The post Using a recursive function to conditionally aggregate a contingency table appeared first on My Statistical Consultant Blog.

]]>In the example we will use the matrix 5 x 8. We will generate 40 integers in the interval from 1 to 9.

# Define a seed for the random number generator set.seed(155) # Create a matrix 5 x 8 mat <- matrix(ceiling(runif(40, 0, 9)), 5, 8) # Name columns and rows of a newly created matrix colnames(mat) <- LETTERS[1:8] rownames(mat) <- letters[1:5] # Print the matrix print(mat)

A B C D E F G H a 8 3 9 8 6 5 5 3 b 4 7 2 5 5 1 4 6 c 7 6 2 5 3 2 7 8 d 7 5 5 8 2 5 8 8 e 5 5 2 2 2 8 3 5

We want to merge other columns with all columns with a mean value of less than 5. In this example, columns with mean values less than 5 are C, E and F. Column C must be added to column B (mean B < mean D) and column E must be added to column F (mean F < mean D). Since column F is added to column E, it is not necessary to merge it with other columns.

# Calculating columns mean values col_means <- round(colMeans(mat), 1) # Print the columns mean values print(t(as.matrix(col_means)))

A B C D E F G H [1,] 6.2 5.2 4 5.6 3.6 4.2 5.4 6

First we will create an auxiliary merge_columns function that merges two columns according to the above described algorithm. Implementation of the function is in the appendix at the end of the post.

The recursive function will call itself as long as there is a column with a mean value less than 5.

collapsing_matrix <- function(mat, threshold) { col_means <- colMeans(mat) ind <- which(col_means < threshold)[1] if (!is.na(ind)) { mat <- merge_columns(mat, ind) # the function calls itself if there is a column # with a mean value less than threshold collapsing_matrix(mat, threshold) } else { return(mat) } }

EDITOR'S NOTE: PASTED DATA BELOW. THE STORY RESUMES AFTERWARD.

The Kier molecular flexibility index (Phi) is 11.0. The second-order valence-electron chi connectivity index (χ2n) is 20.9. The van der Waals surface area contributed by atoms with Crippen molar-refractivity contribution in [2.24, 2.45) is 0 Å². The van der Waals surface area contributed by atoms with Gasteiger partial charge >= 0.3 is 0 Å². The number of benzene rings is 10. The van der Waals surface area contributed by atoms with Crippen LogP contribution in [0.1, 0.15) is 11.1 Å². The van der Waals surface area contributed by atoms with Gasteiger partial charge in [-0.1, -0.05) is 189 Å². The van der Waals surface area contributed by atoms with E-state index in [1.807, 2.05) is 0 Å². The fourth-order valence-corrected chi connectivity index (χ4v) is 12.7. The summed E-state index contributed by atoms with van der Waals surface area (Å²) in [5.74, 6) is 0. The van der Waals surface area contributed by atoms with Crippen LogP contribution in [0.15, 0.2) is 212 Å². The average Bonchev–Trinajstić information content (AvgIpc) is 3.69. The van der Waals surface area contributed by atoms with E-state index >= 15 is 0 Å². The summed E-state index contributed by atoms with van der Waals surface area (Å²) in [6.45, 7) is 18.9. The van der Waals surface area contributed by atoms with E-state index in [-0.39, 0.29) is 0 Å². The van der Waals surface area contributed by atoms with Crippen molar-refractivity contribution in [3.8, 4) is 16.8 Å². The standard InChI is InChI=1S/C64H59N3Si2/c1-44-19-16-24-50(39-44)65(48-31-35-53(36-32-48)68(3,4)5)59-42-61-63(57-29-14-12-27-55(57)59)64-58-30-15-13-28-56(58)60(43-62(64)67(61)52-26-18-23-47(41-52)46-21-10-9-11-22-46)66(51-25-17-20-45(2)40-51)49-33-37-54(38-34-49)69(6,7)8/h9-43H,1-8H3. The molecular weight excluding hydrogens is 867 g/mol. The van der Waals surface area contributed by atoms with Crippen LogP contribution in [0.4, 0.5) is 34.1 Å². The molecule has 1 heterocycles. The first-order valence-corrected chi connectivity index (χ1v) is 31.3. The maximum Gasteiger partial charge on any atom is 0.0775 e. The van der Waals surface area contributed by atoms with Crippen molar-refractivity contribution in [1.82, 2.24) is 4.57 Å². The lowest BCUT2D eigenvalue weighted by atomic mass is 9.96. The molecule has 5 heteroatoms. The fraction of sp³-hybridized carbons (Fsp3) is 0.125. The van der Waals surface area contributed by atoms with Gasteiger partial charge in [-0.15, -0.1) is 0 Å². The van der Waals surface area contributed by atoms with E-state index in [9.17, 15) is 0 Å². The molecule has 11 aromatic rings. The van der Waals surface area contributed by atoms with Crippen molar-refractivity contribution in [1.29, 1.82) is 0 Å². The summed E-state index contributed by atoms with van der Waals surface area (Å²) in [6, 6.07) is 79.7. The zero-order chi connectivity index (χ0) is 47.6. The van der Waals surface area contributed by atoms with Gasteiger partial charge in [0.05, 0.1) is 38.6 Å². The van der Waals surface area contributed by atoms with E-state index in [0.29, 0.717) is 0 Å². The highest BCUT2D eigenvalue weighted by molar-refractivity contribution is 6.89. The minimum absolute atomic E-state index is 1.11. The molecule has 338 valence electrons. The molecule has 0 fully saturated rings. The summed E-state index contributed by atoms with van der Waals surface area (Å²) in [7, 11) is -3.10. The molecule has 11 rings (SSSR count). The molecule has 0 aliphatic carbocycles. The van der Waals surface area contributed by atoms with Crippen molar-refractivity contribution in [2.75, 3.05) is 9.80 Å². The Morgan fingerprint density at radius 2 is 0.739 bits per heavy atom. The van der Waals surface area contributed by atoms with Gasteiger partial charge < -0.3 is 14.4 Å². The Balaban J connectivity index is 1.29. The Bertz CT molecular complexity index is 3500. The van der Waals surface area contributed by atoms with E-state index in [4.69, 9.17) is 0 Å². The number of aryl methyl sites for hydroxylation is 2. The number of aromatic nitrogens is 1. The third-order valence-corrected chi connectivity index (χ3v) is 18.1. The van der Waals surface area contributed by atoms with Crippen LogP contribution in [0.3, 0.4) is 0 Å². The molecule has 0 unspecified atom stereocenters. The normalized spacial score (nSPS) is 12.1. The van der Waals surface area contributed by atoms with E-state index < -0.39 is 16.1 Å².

By applying the function to the matrix defined above, we are getting the expected result.

# Generating a matrix according to a specified condition new_mat <- collapsing_matrix(mat, threshold = 5) # Print the matrix print(new_mat)

A B,C D E,F G H a 8 12 8 11 5 3 b 4 9 5 6 4 6 c 7 8 5 5 7 8 d 7 10 8 7 8 8 e 5 7 2 10 3 5

The function can be applied to a matrix of any dimension. For instance, we have a matrix 5 x 20.

A B C D E F G H I J K L M N O P Q R S T a 8 3 9 8 6 5 5 3 8 3 9 8 6 5 5 3 8 3 9 8 b 4 7 2 5 5 1 4 6 4 7 2 5 5 1 4 6 4 7 2 5 c 7 6 2 5 3 2 7 8 7 6 2 5 3 2 7 8 7 6 2 5 d 7 5 5 8 2 5 8 8 7 5 5 8 2 5 8 8 7 5 5 8 e 5 5 2 2 2 8 3 5 5 5 2 2 2 8 3 5 5 5 2 2

The mean values of the columns of the matrix.

A B C D E F G H I J K L M N O P Q R S T [1,] 6.2 5.2 4 5.6 3.6 4.2 5.4 6 6.2 5.2 4 5.6 3.6 4.2 5.4 6 6.2 5.2 4 5.6

Result after calling the function collapsing_matrix() for threshold value 5.

A B,C D E,F G H I J,K L M,N O P Q R,S T a 8 12 8 11 5 3 8 12 8 11 5 3 8 12 8 b 4 9 5 6 4 6 4 9 5 6 4 6 4 9 5 c 7 8 5 5 7 8 7 8 5 5 7 8 7 8 5 d 7 10 8 7 8 8 7 10 8 7 8 8 7 10 8 e 5 7 2 10 3 5 5 7 2 10 3 5 5 7 2

With fewer changes in the R code, the recursive function in the appendix can be written so that instead of the mean value, different criterion could be used, for example, the minimum value.

merge_columns <- function(mat, ind) { n_cols <- ncol(mat) col_ind <- 1:n_cols col_names <- colnames(mat) col_means <- colMeans(mat) if (ind == 1) { start <- NULL i <- 0 j <- 1 end <- setdiff(col_ind, c(1,2)) } else { if (ind == ncol(mat)) { start <- setdiff(col_ind, c(n_cols-1, n_cols)) i <- -1 j <- 0 end <- NULL } else { mean_before <- col_means[ind-1] mean_after <- col_means[ind+1] if (mean_before <= mean_after) { start <- col_ind[col_ind < ind-1] i <- -1 j <- 0 end <- col_ind[col_ind > ind] } else { start <- col_ind[col_ind < ind] i <- 0 j <- 1 end <- col_ind[col_ind > ind+1] } } } mat <- cbind(mat[,start], c(mat[,ind+i] + mat[,ind+j]), mat[,end]) new_col_names <- c(col_names[start], paste(col_names[ind+i], col_names[ind+j], sep = ","), col_names[end]) colnames(mat) <- new_col_names return(mat) }

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